By Gerald V. Paul
“Canada Day is the perfect time for Ontarians to come together and celebrate the ties that connect us all,” said Ontario Minister of Citizenship and International Trade Michael Chan.
“People come to Ontario from all over the world to fulfill their dreams of freedom, hope and opportunity. We each have our own story to tell but we are connected by our love for this country and this province.”
As a veteran full-time Canadian journalist and columnist – the first of Guyanese-Caribbean roots to serve as a member of the Queen’s Park Press Gallery (not a Black-brown media practitioner) – I would like to take this opportunity to say: Thanks Canada! Thanks for the freedom and democracy.
Thanks for the hope and opportunity to build the Rev. Gerald V. Paul Library, contributing to the Garnett Manning Youth and Leadership Foundation among others, as I do this work of faith and labour of love.
Indeed, our democracy is one of the oldest and most mature on the planet, albeit with challenges from time to time. Sometimes I do wonder if Canada missed the memo with regards to Guyana’s Burnham regime of dictatorship and that elections “ti-ti-vating” thing.
As Canadians, we must continue to struggle to ensure freedom and democracy is alive and well. It’s the right thing to do.
So let’s rejoice in the fact Canada is one of the biggest, most bountiful, and most beautiful countries on Earth. Our economy is one of the richest. Let’s do a staycation and simply enjoy the people, the ride and the view.
By the way, thanks Prime Minister Stephen Harper for inviting me to your garden party at your residence in Ottawa. Initially, I did question the validity of the invitation, having spoken truth to power without fear or to curry favour. Say wah, Eyesers, looks like I’m now drinking soup? But allyuh look story, eh, and eh, eh (the latter a Caribbean thing).
Paul Heinbecker, former Canadian ambassador to the UN, said, “Generations of Canadians throughout our history did not accept the limits inherent in pessimism or defeatism, much less realism. Instead they created one of the most respected, prosperous, and successful states on Earth.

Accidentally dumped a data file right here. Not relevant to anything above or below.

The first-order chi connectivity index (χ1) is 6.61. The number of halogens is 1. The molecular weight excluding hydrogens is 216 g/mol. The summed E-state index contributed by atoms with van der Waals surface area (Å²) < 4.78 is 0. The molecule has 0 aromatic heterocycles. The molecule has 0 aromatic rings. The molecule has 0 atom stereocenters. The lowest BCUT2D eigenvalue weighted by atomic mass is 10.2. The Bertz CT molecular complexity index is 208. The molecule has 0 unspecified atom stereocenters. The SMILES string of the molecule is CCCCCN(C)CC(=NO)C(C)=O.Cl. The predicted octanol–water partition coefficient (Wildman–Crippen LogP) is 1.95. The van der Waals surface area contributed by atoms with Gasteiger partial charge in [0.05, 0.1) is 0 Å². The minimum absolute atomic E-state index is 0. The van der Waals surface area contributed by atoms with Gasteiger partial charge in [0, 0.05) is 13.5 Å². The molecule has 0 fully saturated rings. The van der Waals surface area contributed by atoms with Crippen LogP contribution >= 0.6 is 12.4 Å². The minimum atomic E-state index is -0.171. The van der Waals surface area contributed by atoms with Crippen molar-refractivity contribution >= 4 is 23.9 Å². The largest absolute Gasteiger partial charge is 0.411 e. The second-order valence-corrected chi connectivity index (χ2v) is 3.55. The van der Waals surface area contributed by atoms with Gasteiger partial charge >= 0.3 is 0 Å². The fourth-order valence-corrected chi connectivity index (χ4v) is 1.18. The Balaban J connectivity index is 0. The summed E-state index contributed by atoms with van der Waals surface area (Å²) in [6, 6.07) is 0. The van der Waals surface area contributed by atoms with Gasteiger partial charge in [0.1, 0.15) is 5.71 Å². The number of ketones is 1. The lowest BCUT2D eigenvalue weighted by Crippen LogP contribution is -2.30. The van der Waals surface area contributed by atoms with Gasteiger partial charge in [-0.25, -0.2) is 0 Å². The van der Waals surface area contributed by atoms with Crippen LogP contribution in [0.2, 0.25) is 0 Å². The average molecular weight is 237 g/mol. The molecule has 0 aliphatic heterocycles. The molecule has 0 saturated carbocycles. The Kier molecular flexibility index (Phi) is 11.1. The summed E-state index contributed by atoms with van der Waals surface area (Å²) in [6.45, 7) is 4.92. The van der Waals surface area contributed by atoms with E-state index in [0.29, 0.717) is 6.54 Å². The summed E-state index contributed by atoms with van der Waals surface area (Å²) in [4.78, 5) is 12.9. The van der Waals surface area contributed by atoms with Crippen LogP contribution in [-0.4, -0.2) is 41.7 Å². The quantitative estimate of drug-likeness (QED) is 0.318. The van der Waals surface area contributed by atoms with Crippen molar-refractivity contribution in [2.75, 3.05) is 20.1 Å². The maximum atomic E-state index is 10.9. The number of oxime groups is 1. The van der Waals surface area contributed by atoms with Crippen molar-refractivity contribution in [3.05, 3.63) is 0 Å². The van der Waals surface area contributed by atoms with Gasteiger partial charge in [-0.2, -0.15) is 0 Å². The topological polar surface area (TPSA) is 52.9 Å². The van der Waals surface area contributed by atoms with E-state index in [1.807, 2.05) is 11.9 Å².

“We are a compassionate, capable and progressive people with every chance of doing good and doing well – both if we want to.”
Canadians of Guyanese heritage will recall the words of Dr. Cheddi Jagan, former president of Guyana, who delivered his last speech at York University and authored the seminal book Forbidden Freedom, The Story of British Guyana: “Governments which had planned economies and controlled foreign trade, were dangers to freedom. That freedom of speech and worship were dependent on the free enterprise system.”
Eyesers, according to Canadian market research firm Strategic Counsel, 90% of Canadians believe Canada is the best country in the world, a figure only somewhat higher than the 83% of Americans who accord such approval to their country.
Canadians, on the whole, do believe in a just society with a safety net. As Canadians we believe Canada is making a positive difference in the world in the areas of peace, hunger, the environment, and human rights.
As Canadians our daily lives are enriched by immigrants from literally every other national culture. We value difference and harnessing diversity, respect for minorities and integration of newcomers.
Eyes agrees with Heinbecker: “The challenge for Canadians, as they put the noise on the left and the right out of their mind, it is to hit the golden mean. That means recognizing that Canada does have the influence, the assets, and the skills to succeed in the world and make a positive difference.
“It means manifesting a reasoned confidence in Canada, while not slipping into complacency.”
Finally, it means above all, exercising the will to act.